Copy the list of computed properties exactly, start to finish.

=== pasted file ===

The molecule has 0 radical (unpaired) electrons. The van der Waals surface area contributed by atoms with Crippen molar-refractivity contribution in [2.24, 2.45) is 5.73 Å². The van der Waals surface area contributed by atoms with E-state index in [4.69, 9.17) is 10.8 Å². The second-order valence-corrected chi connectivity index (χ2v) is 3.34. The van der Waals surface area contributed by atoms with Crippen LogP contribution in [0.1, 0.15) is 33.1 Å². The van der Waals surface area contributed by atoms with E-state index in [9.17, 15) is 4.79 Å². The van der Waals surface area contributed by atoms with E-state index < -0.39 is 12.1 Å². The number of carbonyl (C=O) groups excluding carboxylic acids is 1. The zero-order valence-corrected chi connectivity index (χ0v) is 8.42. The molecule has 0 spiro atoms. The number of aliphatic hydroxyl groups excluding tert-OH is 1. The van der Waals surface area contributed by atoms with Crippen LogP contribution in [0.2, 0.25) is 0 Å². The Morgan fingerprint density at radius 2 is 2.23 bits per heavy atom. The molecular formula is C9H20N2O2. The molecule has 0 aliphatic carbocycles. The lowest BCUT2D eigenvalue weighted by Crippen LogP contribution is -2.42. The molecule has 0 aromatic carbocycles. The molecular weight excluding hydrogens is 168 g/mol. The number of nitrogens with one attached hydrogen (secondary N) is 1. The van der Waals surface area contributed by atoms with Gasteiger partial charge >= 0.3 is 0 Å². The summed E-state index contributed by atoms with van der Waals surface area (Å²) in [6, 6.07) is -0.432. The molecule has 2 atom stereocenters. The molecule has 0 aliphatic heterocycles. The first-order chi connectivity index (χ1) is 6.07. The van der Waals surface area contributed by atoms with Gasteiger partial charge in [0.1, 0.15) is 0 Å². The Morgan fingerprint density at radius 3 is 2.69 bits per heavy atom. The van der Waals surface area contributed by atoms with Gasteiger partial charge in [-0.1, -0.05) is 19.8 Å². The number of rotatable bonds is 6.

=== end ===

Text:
The molecule has 0 radical (unpaired) electrons. The van der Waals surface area contributed by atoms with Crippen molar-refractivity contribution in [2.24, 2.45) is 5.73 Å². The van der Waals surface area contributed by atoms with E-state index in [4.69, 9.17) is 10.8 Å². The second-order valence-corrected chi connectivity index (χ2v) is 3.34. The van der Waals surface area contributed by atoms with Crippen LogP contribution in [0.1, 0.15) is 33.1 Å². The van der Waals surface area contributed by atoms with E-state index in [9.17, 15) is 4.79 Å². The van der Waals surface area contributed by atoms with E-state index < -0.39 is 12.1 Å². The number of carbonyl (C=O) groups excluding carboxylic acids is 1. The zero-order valence-corrected chi connectivity index (χ0v) is 8.42. The molecule has 0 spiro atoms. The number of aliphatic hydroxyl groups excluding tert-OH is 1. The van der Waals surface area contributed by atoms with Crippen LogP contribution in [0.2, 0.25) is 0 Å². The Morgan fingerprint density at radius 2 is 2.23 bits per heavy atom. The molecular formula is C9H20N2O2. The molecule has 0 aliphatic carbocycles. The lowest BCUT2D eigenvalue weighted by Crippen LogP contribution is -2.42. The molecule has 0 aromatic carbocycles. The molecular weight excluding hydrogens is 168 g/mol. The number of nitrogens with one attached hydrogen (secondary N) is 1. The van der Waals surface area contributed by atoms with Gasteiger partial charge >= 0.3 is 0 Å². The summed E-state index contributed by atoms with van der Waals surface area (Å²) in [6, 6.07) is -0.432. The molecule has 2 atom stereocenters. The molecule has 0 aliphatic heterocycles. The first-order chi connectivity index (χ1) is 6.07. The van der Waals surface area contributed by atoms with Gasteiger partial charge in [0.1, 0.15) is 0 Å². The Morgan fingerprint density at radius 3 is 2.69 bits per heavy atom. The van der Waals surface area contributed by atoms with Gasteiger partial charge in [-0.1, -0.05) is 19.8 Å². The number of rotatable bonds is 6.